As can be discerned from DM David's post, experience points awards were a key component in determining the switch from old-school to modern gaming. As the '90s progressed, more emphasis was given to story awards (DMG clearly defines group and individual awards, the latter being optional), and hefty amounts of XP were expected to be handed out if the characters acted in accordance to the adventure's plot. And by the time 3e rolled out, experience was only given for defeating enemies and completing adventures or reaching certain story milestones. D&D in the '90s also marked a distinct departure from the notions of old-school gaming, with the publishing of the famous boxed campaign settings. Each setting relied on the world's quirks, themes, and strong narrative, which necessitated story-driven adventures, and each one was accompanied by literature novels that were influential in developing stories within the world, and in some cases (see Dark Sun) even created meta-plots that would change the whole campaign setting considerably. Still, the sensibilities of mega-dungeons were still popular, as was dungeon-crawling, and some were even published as boxed sets (see Dragon Mountain).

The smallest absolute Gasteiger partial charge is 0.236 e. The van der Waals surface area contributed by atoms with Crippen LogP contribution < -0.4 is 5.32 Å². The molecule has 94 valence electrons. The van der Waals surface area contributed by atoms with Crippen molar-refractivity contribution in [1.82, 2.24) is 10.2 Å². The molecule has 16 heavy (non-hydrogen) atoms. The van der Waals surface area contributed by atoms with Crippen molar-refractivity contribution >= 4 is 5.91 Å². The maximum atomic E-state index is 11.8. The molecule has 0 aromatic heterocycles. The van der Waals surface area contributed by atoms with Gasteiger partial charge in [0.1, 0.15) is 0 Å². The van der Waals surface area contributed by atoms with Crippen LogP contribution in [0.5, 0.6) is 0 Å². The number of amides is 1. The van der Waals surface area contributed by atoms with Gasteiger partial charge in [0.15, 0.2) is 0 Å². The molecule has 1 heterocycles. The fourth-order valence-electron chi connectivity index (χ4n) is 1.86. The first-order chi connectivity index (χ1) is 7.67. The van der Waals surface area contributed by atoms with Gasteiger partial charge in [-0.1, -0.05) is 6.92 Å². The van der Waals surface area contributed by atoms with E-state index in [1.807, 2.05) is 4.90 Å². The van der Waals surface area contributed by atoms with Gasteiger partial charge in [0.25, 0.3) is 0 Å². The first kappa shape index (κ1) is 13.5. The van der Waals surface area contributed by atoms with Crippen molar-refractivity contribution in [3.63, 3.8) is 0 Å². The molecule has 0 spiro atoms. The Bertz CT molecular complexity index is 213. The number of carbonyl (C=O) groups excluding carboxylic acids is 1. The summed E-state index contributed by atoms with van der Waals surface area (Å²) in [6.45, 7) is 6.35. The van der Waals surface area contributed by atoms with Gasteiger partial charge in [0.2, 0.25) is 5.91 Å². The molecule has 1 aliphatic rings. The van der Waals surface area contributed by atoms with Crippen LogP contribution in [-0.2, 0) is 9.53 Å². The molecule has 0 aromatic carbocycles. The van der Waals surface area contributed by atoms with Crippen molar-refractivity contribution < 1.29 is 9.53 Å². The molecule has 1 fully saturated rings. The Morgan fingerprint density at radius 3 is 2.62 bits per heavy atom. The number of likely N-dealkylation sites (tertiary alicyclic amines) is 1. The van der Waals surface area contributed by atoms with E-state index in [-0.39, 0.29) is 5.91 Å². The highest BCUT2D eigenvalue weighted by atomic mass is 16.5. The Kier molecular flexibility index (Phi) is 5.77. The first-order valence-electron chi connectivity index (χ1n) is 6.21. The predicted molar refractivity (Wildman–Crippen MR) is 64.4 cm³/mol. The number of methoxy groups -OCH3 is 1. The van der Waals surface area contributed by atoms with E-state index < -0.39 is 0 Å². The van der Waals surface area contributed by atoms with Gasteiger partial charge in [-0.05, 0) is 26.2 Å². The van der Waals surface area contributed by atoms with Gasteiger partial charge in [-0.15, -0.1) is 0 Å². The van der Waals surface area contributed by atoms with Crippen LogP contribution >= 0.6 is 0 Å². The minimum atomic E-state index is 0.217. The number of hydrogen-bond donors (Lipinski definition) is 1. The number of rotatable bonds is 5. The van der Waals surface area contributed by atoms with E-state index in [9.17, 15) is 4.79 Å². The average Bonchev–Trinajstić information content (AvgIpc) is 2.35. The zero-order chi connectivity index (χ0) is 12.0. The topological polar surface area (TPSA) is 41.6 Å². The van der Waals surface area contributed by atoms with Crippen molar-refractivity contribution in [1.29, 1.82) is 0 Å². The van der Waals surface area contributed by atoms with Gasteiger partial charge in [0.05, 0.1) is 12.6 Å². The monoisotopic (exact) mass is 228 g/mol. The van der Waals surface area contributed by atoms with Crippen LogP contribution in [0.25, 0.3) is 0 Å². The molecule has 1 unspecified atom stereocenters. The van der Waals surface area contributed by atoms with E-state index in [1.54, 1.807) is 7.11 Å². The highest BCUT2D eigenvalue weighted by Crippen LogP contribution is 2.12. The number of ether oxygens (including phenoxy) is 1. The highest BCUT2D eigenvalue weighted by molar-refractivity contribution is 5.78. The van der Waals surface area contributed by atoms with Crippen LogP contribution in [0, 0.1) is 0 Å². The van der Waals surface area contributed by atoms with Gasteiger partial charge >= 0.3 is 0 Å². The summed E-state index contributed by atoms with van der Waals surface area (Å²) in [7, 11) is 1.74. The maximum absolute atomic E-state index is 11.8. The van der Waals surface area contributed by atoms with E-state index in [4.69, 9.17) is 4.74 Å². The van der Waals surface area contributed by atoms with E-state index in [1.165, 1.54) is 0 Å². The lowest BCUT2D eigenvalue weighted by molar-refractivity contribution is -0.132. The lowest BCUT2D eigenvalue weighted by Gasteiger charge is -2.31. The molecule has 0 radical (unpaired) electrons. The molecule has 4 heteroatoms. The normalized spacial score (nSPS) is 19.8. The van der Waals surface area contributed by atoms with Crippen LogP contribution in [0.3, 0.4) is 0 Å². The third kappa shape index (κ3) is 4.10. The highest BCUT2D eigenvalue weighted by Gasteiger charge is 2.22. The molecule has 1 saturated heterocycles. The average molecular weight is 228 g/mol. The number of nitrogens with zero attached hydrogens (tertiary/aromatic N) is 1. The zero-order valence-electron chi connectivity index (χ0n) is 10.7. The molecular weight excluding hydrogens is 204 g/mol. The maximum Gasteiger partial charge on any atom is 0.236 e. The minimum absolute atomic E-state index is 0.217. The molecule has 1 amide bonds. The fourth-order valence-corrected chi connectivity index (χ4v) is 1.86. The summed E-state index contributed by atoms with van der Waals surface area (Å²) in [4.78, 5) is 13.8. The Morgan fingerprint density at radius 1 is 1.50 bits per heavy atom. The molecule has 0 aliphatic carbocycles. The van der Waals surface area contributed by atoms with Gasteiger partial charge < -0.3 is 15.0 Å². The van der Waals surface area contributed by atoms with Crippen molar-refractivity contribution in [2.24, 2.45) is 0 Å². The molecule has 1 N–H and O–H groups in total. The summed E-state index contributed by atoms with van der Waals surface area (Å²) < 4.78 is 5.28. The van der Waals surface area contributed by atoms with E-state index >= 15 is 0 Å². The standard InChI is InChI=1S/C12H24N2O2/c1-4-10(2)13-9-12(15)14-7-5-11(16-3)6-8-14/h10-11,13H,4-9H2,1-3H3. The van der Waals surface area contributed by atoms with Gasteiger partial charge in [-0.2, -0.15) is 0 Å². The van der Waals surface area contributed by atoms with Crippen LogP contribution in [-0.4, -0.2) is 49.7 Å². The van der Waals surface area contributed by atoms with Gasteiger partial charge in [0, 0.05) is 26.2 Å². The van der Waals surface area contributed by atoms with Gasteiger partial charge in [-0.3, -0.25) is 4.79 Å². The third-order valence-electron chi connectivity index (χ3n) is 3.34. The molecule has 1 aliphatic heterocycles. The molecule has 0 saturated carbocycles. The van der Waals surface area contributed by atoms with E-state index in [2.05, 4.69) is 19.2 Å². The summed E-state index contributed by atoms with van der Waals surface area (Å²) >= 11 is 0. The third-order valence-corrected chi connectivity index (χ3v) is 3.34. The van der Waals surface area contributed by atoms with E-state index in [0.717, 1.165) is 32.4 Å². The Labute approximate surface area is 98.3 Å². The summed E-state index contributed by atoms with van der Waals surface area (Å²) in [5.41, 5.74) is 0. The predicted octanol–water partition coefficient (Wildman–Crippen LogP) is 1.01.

Dragon Mountain (1993) and Dark Sun (1991), glorious boxed sets.